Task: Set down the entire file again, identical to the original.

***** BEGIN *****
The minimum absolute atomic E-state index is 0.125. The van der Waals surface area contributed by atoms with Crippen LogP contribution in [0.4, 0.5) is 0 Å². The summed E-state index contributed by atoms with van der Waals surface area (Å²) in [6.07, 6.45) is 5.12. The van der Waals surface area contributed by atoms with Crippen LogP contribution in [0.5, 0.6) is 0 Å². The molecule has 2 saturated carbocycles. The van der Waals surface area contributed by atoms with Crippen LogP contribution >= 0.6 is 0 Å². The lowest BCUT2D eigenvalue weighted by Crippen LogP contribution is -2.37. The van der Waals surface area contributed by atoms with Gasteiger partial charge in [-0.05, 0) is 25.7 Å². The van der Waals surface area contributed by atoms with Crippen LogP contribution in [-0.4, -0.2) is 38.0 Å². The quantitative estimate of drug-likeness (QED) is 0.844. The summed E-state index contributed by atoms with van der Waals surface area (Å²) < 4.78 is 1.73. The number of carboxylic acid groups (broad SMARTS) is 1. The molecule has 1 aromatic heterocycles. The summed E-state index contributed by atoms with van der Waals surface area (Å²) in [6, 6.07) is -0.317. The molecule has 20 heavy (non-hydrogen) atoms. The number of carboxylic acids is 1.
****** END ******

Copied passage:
The minimum absolute atomic E-state index is 0.125. The van der Waals surface area contributed by atoms with Crippen LogP contribution in [0.4, 0.5) is 0 Å². The summed E-state index contributed by atoms with van der Waals surface area (Å²) in [6.07, 6.45) is 5.12. The van der Waals surface area contributed by atoms with Crippen LogP contribution in [0.5, 0.6) is 0 Å². The molecule has 2 saturated carbocycles. The van der Waals surface area contributed by atoms with Crippen LogP contribution >= 0.6 is 0 Å². The lowest BCUT2D eigenvalue weighted by Crippen LogP contribution is -2.37. The van der Waals surface area contributed by atoms with Gasteiger partial charge in [-0.05, 0) is 25.7 Å². The van der Waals surface area contributed by atoms with Crippen LogP contribution in [-0.4, -0.2) is 38.0 Å². The quantitative estimate of drug-likeness (QED) is 0.844. The summed E-state index contributed by atoms with van der Waals surface area (Å²) < 4.78 is 1.73. The number of carboxylic acid groups (broad SMARTS) is 1. The molecule has 1 aromatic heterocycles. The summed E-state index contributed by atoms with van der Waals surface area (Å²) in [6, 6.07) is -0.317. The molecule has 20 heavy (non-hydrogen) atoms. The number of carboxylic acids is 1.